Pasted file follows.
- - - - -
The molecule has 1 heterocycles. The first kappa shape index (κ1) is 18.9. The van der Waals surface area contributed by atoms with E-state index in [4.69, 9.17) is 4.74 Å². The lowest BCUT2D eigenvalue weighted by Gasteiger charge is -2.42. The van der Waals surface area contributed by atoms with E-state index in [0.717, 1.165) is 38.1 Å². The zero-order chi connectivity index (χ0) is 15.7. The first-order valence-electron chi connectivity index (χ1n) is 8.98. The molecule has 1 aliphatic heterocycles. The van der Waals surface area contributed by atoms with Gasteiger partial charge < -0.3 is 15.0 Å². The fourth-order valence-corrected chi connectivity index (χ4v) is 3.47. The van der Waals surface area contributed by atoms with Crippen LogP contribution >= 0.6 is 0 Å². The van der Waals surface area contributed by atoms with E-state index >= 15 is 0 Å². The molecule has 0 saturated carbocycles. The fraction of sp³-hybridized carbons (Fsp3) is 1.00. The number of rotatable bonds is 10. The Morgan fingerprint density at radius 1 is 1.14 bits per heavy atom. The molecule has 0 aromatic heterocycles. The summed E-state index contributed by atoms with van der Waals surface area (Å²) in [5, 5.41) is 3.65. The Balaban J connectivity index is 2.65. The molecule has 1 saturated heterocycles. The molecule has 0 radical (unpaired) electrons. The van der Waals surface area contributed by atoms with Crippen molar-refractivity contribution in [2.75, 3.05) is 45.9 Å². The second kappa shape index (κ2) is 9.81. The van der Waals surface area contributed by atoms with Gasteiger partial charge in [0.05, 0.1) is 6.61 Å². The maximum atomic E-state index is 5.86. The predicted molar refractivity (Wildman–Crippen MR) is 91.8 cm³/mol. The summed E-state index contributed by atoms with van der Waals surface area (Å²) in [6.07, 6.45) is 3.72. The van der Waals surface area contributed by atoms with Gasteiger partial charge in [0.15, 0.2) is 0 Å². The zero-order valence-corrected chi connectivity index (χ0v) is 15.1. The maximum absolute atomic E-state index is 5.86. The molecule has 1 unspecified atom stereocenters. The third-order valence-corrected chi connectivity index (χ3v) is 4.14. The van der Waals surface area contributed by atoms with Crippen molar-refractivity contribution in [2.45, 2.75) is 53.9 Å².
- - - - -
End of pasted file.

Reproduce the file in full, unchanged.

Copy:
The molecule has 1 heterocycles. The first kappa shape index (κ1) is 18.9. The van der Waals surface area contributed by atoms with E-state index in [4.69, 9.17) is 4.74 Å². The lowest BCUT2D eigenvalue weighted by Gasteiger charge is -2.42. The van der Waals surface area contributed by atoms with E-state index in [0.717, 1.165) is 38.1 Å². The zero-order chi connectivity index (χ0) is 15.7. The first-order valence-electron chi connectivity index (χ1n) is 8.98. The molecule has 1 aliphatic heterocycles. The van der Waals surface area contributed by atoms with Gasteiger partial charge < -0.3 is 15.0 Å². The fourth-order valence-corrected chi connectivity index (χ4v) is 3.47. The van der Waals surface area contributed by atoms with Crippen LogP contribution >= 0.6 is 0 Å². The van der Waals surface area contributed by atoms with E-state index >= 15 is 0 Å². The molecule has 0 saturated carbocycles. The fraction of sp³-hybridized carbons (Fsp3) is 1.00. The number of rotatable bonds is 10. The Morgan fingerprint density at radius 1 is 1.14 bits per heavy atom. The molecule has 0 aromatic heterocycles. The summed E-state index contributed by atoms with van der Waals surface area (Å²) in [5, 5.41) is 3.65. The Balaban J connectivity index is 2.65. The molecule has 1 saturated heterocycles. The molecule has 0 radical (unpaired) electrons. The van der Waals surface area contributed by atoms with Crippen molar-refractivity contribution in [2.75, 3.05) is 45.9 Å². The second kappa shape index (κ2) is 9.81. The van der Waals surface area contributed by atoms with Gasteiger partial charge in [0.05, 0.1) is 6.61 Å². The maximum atomic E-state index is 5.86. The predicted molar refractivity (Wildman–Crippen MR) is 91.8 cm³/mol. The summed E-state index contributed by atoms with van der Waals surface area (Å²) in [6.07, 6.45) is 3.72. The van der Waals surface area contributed by atoms with Gasteiger partial charge in [0.15, 0.2) is 0 Å². The zero-order valence-corrected chi connectivity index (χ0v) is 15.1. The maximum absolute atomic E-state index is 5.86. The molecule has 1 unspecified atom stereocenters. The third-order valence-corrected chi connectivity index (χ3v) is 4.14. The van der Waals surface area contributed by atoms with Crippen molar-refractivity contribution in [2.45, 2.75) is 53.9 Å².